'Songland' Recap: Will Kelsea Ballerini Find 'Luck' With a New Sound?

Kelsea Ballerini
Trae Patton/NBC

Ryan Tedder, Kelsea Ballerini and Darius Coleman on Songland.

It’s been nearly two years since the release of Kelsea Ballerini’s sophomore album, the Grammy-nominated Unapologetically, and the country firecracker is prowling around the Songland set this week looking for another hit. She states that she always keeps an ear out for either a “proper jam” or a song that makes her cry. Did she come to the right place?

“She is the perfect example of someone who is really versed in the traditional and the pop country,” says panelist Shane McAnally -- who, along with fellow producers Ester Dean and Ryan Tedder, helps guide Kelsea through what’s on offer from this week’s quartet of wide-eyed songwriters.

First up is Jack Newsome, a 22 year old from Runson, NJ with a mop of bang-swoop hair circa 2010.  Right on cue, Jack informs us, “A lot of people think I look like Justin Bieber.” He goes on to mention that he was formerly a member of a boy band called NY5. A quick Google search finds a video by the kiddie quintet for a song called “NYC Girls” that’s so scandalously dire, it’s almost good-bad. Almost.

Jack belts out his double-entendre pop tune “Lying (Next To You)” for Kelsea. Shane declares, “You brought the smile in this room,” before dubbing the budding tunesmith “Dr. Dimples.”

Next up is singer-songwriter Jess Jocoy, who is from Seattle but now firmly planted in Nashville. Her song “Easy” was penned after friends warned her that a certain ex was bad news. Judging by the old-timey country vibe, it has Kelsea written all over it.

Well, perhaps. Shane points out that the lyrics to “Easy” don’t fully convey Jess’ story, and Ester asks why she didn’t keep the song for herself. Jess notes that she wants what’s best for the song. Shane says there are good bones there, but the panelists seem a tad unsure. We shall see.

In walks Virginian Daniel Feels (not his given last name, but let’s just go with it), who is peddling his upbeat guitar-pop gem “Crush.” After Daniel’s performance, Ester exclaims, “I like this song!” Kelsea and the three panelists then proceed to spontaneously make some rhythmic changes to “Crush,” which gives Daniel all kinds of feels.

Finally we meet Darius Coleman, a talented gent from Philly who wrote his offering “Better Luck Next Time” about a girl he knows who was cheated on. “Most of my sessions are all for pop music, but how amazing would it be if this young black guy from Philadelphia wrote Kelsea a song,” Darius ponders. “That would be like hashtag goals all the way.”

For the record, “Better Luck Next Time” is a hashtag gorgeous acoustic guitar ballad, and Darius is very humbled to meet Ryan Tedder, who he admits is on his professional vision board. Ryan gives hopeful Darius a hug, and he leaves the room with Kelsea still humming “Better Luck Next Time” while Ryan and Shane accompany her on their guitars.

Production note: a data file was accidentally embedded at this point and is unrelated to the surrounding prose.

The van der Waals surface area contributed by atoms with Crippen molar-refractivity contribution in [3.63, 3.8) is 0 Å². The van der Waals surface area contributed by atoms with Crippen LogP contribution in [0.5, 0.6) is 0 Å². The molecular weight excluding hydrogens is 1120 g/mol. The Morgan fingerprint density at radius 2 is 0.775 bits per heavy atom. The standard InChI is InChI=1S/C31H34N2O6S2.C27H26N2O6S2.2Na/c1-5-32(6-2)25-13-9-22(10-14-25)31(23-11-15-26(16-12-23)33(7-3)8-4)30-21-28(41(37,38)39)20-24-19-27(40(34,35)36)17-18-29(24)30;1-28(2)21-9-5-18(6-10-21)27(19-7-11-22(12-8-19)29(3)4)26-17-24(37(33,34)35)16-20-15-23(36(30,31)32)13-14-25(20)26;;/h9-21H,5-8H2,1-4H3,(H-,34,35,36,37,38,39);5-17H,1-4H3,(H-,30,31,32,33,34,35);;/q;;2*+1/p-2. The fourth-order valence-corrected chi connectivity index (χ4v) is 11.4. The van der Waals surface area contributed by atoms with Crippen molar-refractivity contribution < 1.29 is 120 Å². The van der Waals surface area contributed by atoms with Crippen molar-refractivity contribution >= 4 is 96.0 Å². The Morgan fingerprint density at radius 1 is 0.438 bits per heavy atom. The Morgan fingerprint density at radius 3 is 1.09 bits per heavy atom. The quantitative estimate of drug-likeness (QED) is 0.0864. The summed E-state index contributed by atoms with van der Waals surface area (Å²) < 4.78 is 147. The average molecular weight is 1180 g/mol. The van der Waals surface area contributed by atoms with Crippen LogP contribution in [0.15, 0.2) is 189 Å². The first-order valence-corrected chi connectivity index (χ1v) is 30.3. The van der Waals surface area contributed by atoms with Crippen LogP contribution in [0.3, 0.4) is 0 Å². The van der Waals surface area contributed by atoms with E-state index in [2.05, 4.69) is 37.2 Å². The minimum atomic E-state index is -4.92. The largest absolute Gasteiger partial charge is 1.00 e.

After some thinking, Kelsea decides to cut Jess and her tune “Easy.” As the “Peter Pan” hitmaker puts it to the Seattle transplant, “I don’t wanna touch this, because this is your story and it needs to be your story. I believe you should just trust yourself as an artist-songwriter.” Way to cleverly stroke the ego while dumping someone at the same time, girl.

From there, Daniel Feels is paired up in the studio with Ester, while Darius Coleman works on “Better Luck Next Time” with his vision board fave Ryan, and Jack Newsome goes from boy band obscurity to reshaping “Lying (Next To You)” with Grammy winner Shane. While they’re reassembling “Crush,” Ester and Daniel Facetime Kelsea, who tells the pair to scale back the production. Daniel opts to strip things down all the way to acoustic guitar, and they bring in a female singer to perform it for Kelsea so that the country-pop star can better envision herself singing the track.

Elsewhere, Shane tells Jack he’s worked with Kelsea and she can be hard on lyrics. This means they have to try to think like her. Shane decides to doctor the “Lying (Next To You)” lyrics so that both parties in the song are being untruthful with each other. And this is why he’s got a shelf full of awards, folks. When it comes time for Jack to perform this retooled rendition, the panel is blown away by the lyrical switch-up in the “Lying (Next To You)” outro.

Like Shane, Ryan is no stranger to entering a studio with Kelsea. “I’ve worked with her a number of times, so I have the advantage of knowing where her voice sits best,” the OneRepublic frontman tells Darius. Ryan aims to get “Better Luck Next Time” in the right key so Kelsea can truly shine. Once Darius in back on stage, belting out the only slightly-altered version of the number, Kelsea is singing along. Ryan -- who has yet to score a winning single on Songland to date, is looking very pleased with himself.

“There are two songs out of the three that I feel like are songs I would have put on my last record,” Kelsea announces when the time comes to make a final decision. “But I’m kind of in this place right now of pushing myself and trying things that I’ve never done before. One of the songs to me feels like something that I’m headed towards.”

And that song is “Better Luck Next Time,” which is a win for Darius and Ryan -- and you, if you dig it, because Kelsea’s recorded version is available to stream on Spotify, and already soaring in the Top 10 on iTunes.